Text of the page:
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Tuesday, 5 November 1996
Page: 5128

Senator McGAURAN(7.45 p.m.) —Not to underplay the previous speakers and the weight of their issues, I ask the Senate to indulge me as I wish to speak on an issue that really did stop the nation today and that was the running of the 1996 Melbourne Cup.

The winner, as the Senate is well aware—and it was won in good fashion—was Saintly. That made it a very special cup in the history of the Melbourne Cup because it was the trainer's, Bart Cummings, 10th win in the Melbourne Cup; a feat that really is now unlikely to be surpassed, particularly now that the Melbourne Cup has gone international.

Bart Cummings joins the true racing legends embedded in Australian history. He is even up there with the name of Phar Lap. For all we know, Bart Cummings may well be encased in a glass case too alongside Phar Lap. It certainly would be worthy of the two great champions of the turf.

Those who watched the cup could not help but notice how emotional Bart was after his win. It was not hard to understand why. He bred, trained and won the Melbourne Cup with the horse. But I venture to say that it was also due to the knowledge that only he would have and the fact that, after a roller-coaster ride, Bart was back.

During those very hard years it was the talent and determination of Bart Cummings that got him through. I take the liberty to say that because Bart Cummings was my old boss. So I got a very special kick out of seeing Bart Cummings train the Melbourne Cup winner today. I spent many a good time and many good years around the Flemington racecourse. Bart Cummings is a genius with a horse. I saw that too many times to think it was just luck or even a well-learnt craft. It was something better than that.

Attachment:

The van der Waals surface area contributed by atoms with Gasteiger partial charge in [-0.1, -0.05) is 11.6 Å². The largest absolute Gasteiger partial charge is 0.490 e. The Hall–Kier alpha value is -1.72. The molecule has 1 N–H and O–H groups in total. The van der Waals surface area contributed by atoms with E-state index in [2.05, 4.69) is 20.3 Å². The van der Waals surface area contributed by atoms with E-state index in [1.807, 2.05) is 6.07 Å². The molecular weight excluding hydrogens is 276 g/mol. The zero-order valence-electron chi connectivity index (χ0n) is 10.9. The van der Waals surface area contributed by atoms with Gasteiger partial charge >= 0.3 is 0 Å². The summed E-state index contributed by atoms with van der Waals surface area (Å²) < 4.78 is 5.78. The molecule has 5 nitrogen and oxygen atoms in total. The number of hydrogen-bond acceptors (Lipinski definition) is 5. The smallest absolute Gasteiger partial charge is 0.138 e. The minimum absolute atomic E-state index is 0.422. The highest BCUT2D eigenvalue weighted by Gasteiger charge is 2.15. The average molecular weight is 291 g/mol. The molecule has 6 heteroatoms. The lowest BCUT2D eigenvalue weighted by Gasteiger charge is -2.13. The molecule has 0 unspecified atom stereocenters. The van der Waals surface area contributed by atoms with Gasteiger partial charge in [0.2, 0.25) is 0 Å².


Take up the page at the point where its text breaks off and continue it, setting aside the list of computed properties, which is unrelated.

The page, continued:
I learnt a great deal in my time with the Cummings' stable, and not just about horses. The racing game is made up of all levels of life and society from the toffs through to the battlers. So many of the experiences that I had then have held me in good stead in politics. I suggest to those in the chamber that many more politicians should take their sabbaticals in the stables because they will find that racing is much like politics. It has the intrigue of politics, the risks, the highs and lows, the need for confidentiality like politics, the determination needed in politics, a mateship and a care like politics calls upon us, and it also exposes you to just how tough life can be for so many.

Most of all, if you took your winter break in the stables instead of flying off to Europe, you would learn that to rise before 5 a.m. is in fact to rise at the best time of the day. I am sure Bart Cummings does not remember my last day before I left his services when he said to me that any time I wanted my job back just give him a call. Given the fortunes and vagaries of politics, I may yet take him up on that. Congratulations Bart Cummings.